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Business Impact

PCs for the Masses?

Intel is making computers specifically designed for users in poor countries. Will anyone want them?

The promise isn’t quite a PC in every home, but Intel’s Discover the PC initiative gives a boost to efforts to make personal computing more practical for far more of the world’s population.

Intel CEO Paul Otellini announced the initiative last week in Mexico City, the targeted first market for the new PC. Intel and Telmex, the Mexican phone company, have partnered to distribute the PC. The PC will include a hard drive, four USB ports, and built-in networking but will not be as large as conventional PCs. Intel and Telmex did not announce a price; the PC will be available in the second half of the year.

With the announcement, Intel joined a growing movement to create personal computers that fit the needs of developing countries better than conventional PC technology. In January 2005, MIT’s Nicholas Negroponte gave the movement some momentum when he presented plans for a $100 laptop that would run the Linux operating system and could be powered by a hand crank. That machine is targeted for release by year’s end and would use processors from Intel rival Advanced Micro Devices. AMD has also introduced a device it calls the Personal Internet Communicator, which costs about $250 with a monitor.

Intel says that while Mexico will be the first market for its low-cost PC, it will work with governments and telecom providers in Brazil, Egypt, Ghana, and Nigeria to bring similar devices to market by year’s end.

Intel’s project is little different from previous industry efforts to bring PCs to lower-income people and regions. By and large, these efforts have not been successful, notes Roger Kay, CEO of Endpoint Technologies, a personal-computing market research firm in Wayland, MA. He cites, for instance, Gateway’s effort to finance the PC purchases of low-income Americans, which wound up being a write-down for the company.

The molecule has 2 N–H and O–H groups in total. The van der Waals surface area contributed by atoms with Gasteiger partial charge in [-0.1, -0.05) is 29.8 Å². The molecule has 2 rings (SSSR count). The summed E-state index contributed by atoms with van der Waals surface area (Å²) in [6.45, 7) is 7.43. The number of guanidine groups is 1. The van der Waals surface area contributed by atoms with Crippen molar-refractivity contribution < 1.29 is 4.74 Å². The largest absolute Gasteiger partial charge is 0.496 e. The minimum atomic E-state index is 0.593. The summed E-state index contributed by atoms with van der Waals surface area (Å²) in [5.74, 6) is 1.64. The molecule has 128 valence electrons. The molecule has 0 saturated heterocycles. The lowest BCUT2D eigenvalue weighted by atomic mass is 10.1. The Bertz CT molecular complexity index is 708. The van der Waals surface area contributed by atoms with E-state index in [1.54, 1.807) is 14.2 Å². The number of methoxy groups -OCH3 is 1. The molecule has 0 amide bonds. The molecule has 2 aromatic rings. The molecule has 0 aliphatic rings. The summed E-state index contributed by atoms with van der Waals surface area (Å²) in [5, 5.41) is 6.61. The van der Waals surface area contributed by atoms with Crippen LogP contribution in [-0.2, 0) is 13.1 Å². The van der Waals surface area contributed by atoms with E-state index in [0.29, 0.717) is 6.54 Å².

“Even before Negroponte came out with the $100 PC, other companies were promoting some version of the same concept,” Kay says. He thinks, however, that companies are now taking a longer-term perspective – and have to. “There are still five billion people who don’t have any access to PCs,” Kay says.

Intel’s announcement reflects several years of research on the needs of users in poor countries. That research was initially conducted under the project name The Next 10 Percent and began when 10 percent of the world’s population had PCs, says Tony Salvador, director of ethnography and design research in Intel’s Emerging Markets Platform unit.

Friday’s announcement was only one of several steps Intel is taking to encourage technology adoption in nontraditional markets. On Wednesday, Intel unveiled a product it has demonstrated several times in recent months – the Community PC, which is designed for use in rural India.

That PC reflects design ethnography of the sort Salvador practices. The Community PC is rugged, designed to withstand temperatures of up to 45 degrees Celsius and equipped with a special monitor and filters to deal with dust. It comes with a software-restore key that will rebuild the system’s software at a keystroke if the PC fails. Finally, it can use a car battery as a backup power source, which is useful in areas where power failures are a daily fact of life. The PC will switch automatically between AC and DC power.

Though the Community PC, with a 15-inch color monitor, a 40-gigabyte hard disk, and 128 megabytes of RAM, will not compete with Negroponte’s $100 PC in cost, Salvador argues that it “is a concrete example of what it really costs” to bring personal computing to regions poor both economically and in basic power infrastructure. “How do you service it? How do you connect it? Those costs have to be factored in.”

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